HECM reverse mortgages are reputed to carry high upfront fees, which raises two questions addressed here. First, are seniors getting real value in exchange for the high fees? The answer in most cases is “no”. Second, can a senior who knows the ropes avoid paying excessive fees? The answer in every case is “yes.”
In the early part of the previous century, when Coney Island was a playground for both the rich and famous and those who were neither, there were two restaurants that specialized in hot dogs. One was Nathans which charged 5 cents, the other was Feldmans which charged 10 cents. My father, who is the source of this information on Coney Island history, dealt only with Nathans. But Feldman had better furnishings and the clientele were better dressed, which induced many to pay the higher price for the hot dog.
The Feldman hot dog was not over-priced, at least for many years, because the information consumers needed to make a decision between a 5 cent dog delivered in cheap surroundings and a 10 cent dog delivered in elegant surroundings was available at no cost at the moment it was needed. The market worked. Ultimately, consumers reacted against paying for the elegance of a hot dog vendor, and Feldmans failed, while Nathans survived to this day.
The price differences that prevail on HECM reverse mortgages are enormous by any standard. For example, consider the borrower of 70 with a home worth $600,000 and an existing mortgage balance of $200,000 who is looking to pay off that balance in order to rid himself of the required monthly payment. If on August 14 he responded to an advertisement on TV or on the internet, in all likelihood he would be offered a fixed-rate mortgage at 5.06% with a $6,000 origination fee. This is the market price on that day estimated by NRMLA, the trade association of reverse mortgage lenders, as quoted on www.nrmlaonline.org. If instead he shopped for the same HECM among a group of competitive lenders, he would have found the same loan available at 3.99% with a zero origination fee.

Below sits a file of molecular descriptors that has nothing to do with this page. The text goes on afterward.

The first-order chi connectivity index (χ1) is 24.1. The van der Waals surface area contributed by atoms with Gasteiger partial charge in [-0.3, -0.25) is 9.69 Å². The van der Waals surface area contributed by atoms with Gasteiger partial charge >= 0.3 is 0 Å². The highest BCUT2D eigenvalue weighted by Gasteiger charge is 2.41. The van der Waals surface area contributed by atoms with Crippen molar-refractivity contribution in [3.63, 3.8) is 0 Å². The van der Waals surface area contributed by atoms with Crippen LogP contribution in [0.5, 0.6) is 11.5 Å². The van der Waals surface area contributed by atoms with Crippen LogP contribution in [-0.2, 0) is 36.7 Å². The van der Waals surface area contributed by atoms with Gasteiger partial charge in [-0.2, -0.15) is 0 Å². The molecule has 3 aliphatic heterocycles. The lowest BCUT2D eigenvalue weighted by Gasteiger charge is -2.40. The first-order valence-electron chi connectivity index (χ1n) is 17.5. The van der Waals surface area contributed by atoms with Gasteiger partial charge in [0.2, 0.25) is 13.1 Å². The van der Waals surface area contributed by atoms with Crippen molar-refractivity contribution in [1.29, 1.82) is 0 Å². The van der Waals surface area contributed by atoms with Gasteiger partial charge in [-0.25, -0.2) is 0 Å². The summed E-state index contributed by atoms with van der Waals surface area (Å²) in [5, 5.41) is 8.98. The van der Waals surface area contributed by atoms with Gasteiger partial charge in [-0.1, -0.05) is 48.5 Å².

Unlike the hot dog case, there is no way that the price differences cited above could reflect a difference in the value that some borrowers attach to the different HECM delivery systems. While the hot dog buyer had all the information needed to decide between the 5 cent and 10 cent dogs, the HECM borrower does not for a variety of reasons.
One-Time Versus Recurring Transactions: In contrast to the purchase of a hot dog, a HECM transaction is a big one and the borrower has no opportunity to learn from repeated exposures. Very few HECMs are refinanced.
Multiple Price Dimensions: Where a hot dog has a single price, HECMs have two prices, the interest rate and origination fee, which can complicate the decision process.
The Focus of Consumers on Draw Amounts Allows Lenders to Obfuscate the Price: The major focus of most consumers is the amount they can draw on a HECM. Much of the advertising has this focus, especially the on-line advertising which invites the consumer to fill out a form on the basis of which the consumer is told how much they can draw. If the consumer does not ask for the price used in the calculation of the draw amount, she may not see it until receiving the various documents that require her signature.
The Maximum Origination Fees Set by HUD Make it Especially Easy to Overcharge on Fees: HECM reverse mortgages are the only financial instrument offered in the US on which maximum origination fees are specified by law. The presumed purpose is to protect consumers against over-charges in a dysfunctional non-competitive market. In fact, the maximums have increased overcharges because they have become the de facto standard charges for most lenders. The origination fees displayed in NRMLA’s estimate of market prices are the HUD maximums in every case.
Borrowers responding to on-line ads who are rude enough to ask about the origination fee probably will be told that the fee is set by the Government, which is true but irrelevant. Government does not prevent lenders from charging less than the maximum, which is exactly what competitive lenders do on transactions that generate high premium income. I have seen transactions on which a competitive lender will pay a rebate of over $8,000 while a mainstream lender will charge the maximum fee of $6,000.
Here is how I would do it.
1. Clarify the type of HECM you want with a volunteer HECM option expert.
2. Find the mainstream price of your HECM on www.nrmlaonline.org.
3. Find competitive prices of your transaction at www.mtgprofessor.com.
4. Select the lender, who probably will be the source of the best competitive price, unless you have a reason to select another lender, in which case you will know exactly how much your preference will cost you.